with the parents’ small requests and reinforcing those behaviors with the label praises and
reflecting and many ways of encouraging the child to continue doing what he’s doing that
is positive and ignoring negative behavior. Parents also learn how to use–avoid using
negative words and implementing more positive words versus, “No peges. Don’t hit,” to,
“Keep your hands to yourself.” “No grites. Don’t yell,” to, “Please use your in-house
voice.” During the PCIT, both child and parent are present during the treatment sessions,
so it’s done together. PCIT has different components that may be culturally appropriate
for Latinos and Hispanics because it fits with many of their values. For example, familismo
value because the focus is on enhancing the parent-child relationships, again the family.
The parents are in the room with the child playing and interacting with the child directly.
This focuses on the family and their part of the therapy. The parent becomes the extension
of the therapist. They’re continuing–they’re the therapist while they play with their child
and they continue to do so even when they go home and they have the 5 minute fun time
or fun homework where the parent has to practice their skills during 5 minutes of playtime
with the child, so the kids–again, they’re working on the relationship the family is
involved. The parents are directly involved through play and are taught the skills to
be practiced at home. Personalismo, developing that warm relationship and simpatia go along
with PCIT attending skills because we’re teaching them praise–label praise. What is the child
doing correct, going beyond the, “Great job! Great job for staying in your seat. Excellent
work doing what I asked you to do.” So, it’s going above describing what the child is
doing. Reflecting reflects what the child is saying, so the child feels hurt, imitating
what the child is doing, so the child feels what they’re doing is important and it’s validated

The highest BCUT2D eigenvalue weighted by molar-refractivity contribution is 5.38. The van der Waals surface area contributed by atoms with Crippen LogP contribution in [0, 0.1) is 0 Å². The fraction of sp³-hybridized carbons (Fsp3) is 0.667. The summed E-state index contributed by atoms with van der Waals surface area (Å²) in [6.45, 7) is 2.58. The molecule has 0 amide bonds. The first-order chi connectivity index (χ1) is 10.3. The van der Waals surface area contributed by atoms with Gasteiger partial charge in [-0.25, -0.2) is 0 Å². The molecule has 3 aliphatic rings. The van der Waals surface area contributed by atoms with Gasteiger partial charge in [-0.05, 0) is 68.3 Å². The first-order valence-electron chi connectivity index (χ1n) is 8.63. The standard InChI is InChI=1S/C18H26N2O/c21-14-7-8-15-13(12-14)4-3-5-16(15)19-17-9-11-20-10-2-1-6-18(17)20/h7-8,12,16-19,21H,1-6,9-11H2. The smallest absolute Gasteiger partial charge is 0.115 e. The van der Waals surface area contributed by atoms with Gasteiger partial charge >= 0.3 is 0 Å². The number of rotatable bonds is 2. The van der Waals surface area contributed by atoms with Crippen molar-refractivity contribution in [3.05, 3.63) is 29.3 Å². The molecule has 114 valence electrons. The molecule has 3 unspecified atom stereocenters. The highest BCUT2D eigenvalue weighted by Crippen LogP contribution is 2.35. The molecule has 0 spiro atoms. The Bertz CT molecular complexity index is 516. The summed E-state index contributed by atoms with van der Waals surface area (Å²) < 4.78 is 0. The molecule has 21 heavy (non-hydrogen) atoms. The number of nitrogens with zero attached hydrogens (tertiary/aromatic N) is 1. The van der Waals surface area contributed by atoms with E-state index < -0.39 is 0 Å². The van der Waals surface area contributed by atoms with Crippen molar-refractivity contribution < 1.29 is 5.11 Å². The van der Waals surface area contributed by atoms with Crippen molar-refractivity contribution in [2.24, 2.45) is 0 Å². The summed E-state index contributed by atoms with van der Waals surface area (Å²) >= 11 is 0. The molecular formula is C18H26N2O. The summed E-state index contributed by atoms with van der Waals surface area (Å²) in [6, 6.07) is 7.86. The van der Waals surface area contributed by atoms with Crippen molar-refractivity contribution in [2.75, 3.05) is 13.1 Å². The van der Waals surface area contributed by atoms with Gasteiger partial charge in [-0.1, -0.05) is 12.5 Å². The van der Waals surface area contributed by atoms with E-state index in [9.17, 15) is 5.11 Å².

that what they’re doing is correct. Describing the appropriate behaviors and, again, enjoyment
is the other skill that the parents is teaching them how to have that warmth relationship
with the child just with small gestures as a high-five or rub on the arm, leaning in
giving eye contact. These go along with personalismo, developing that warm relationship with the
child. Because Latinos believe that children are expected to be well educated, ser educados,
and have socially acceptable social behaviors. PCIT also goes with that because we’re focusing
the behaviors of the young child that are appropriate. It goes right along with what
Latinos want from their children for them to be well mannered, ser educados. PCIT also
emphasizes on compliance to adults’ requests in a consistent with the value of respeto, respect.
You do what your parents tell you. You do it without question. You just do it. This
goes, again, PCIT goes along with respeto or value because we’re teaching the child
to comply within a 5 second rule. Giving the command like, “Beto, pasa me la sal. Please
pass me the salt.” Having 5 seconds to comply. When they do, we go back to label praising,
“Gracias por pasar me la sal.” So, again, we’re going along with the values that Latinos
and Hispanics have for their children. I had an experience working with a Puerto Rican
young lady, Alexandra. She was 6 at the time when I started. This child was diagnosed with
OCD, with anxiety, and ADHD, had seen 4 psychiatrists, and was on multiple meds. They, at school,
they were calling everyday. The parent didn’t know what else to do. By the time they had
already been to the previous therapies that weren’t working. I took on Alexandra and her
mom, Erica for the PCIT. It was at the beginning, difficult for Mom because at this point, she
was feeling very hopeless–that nothing was going to change and even the sister would
cry and ask, “How come Ale,” as they call her, “Is so unhappy? When is she going to
be happy? Nothing is good enough. She’s always having these meltdowns.” Basically, the older
sister and mom were hopeless by the time they came to me. I started working with Alejandra,
or Ale, on the PCIT and Mom, Erica. At first, they felt very uncomfortable, as her testimony
goes. They could not even see how they would be able to go out on outings or with families.
Of course, families with good intentions would say negative comments like, “Just give her
a good spanking. She just needs a good spanking. Or just lock her in her room.” All these well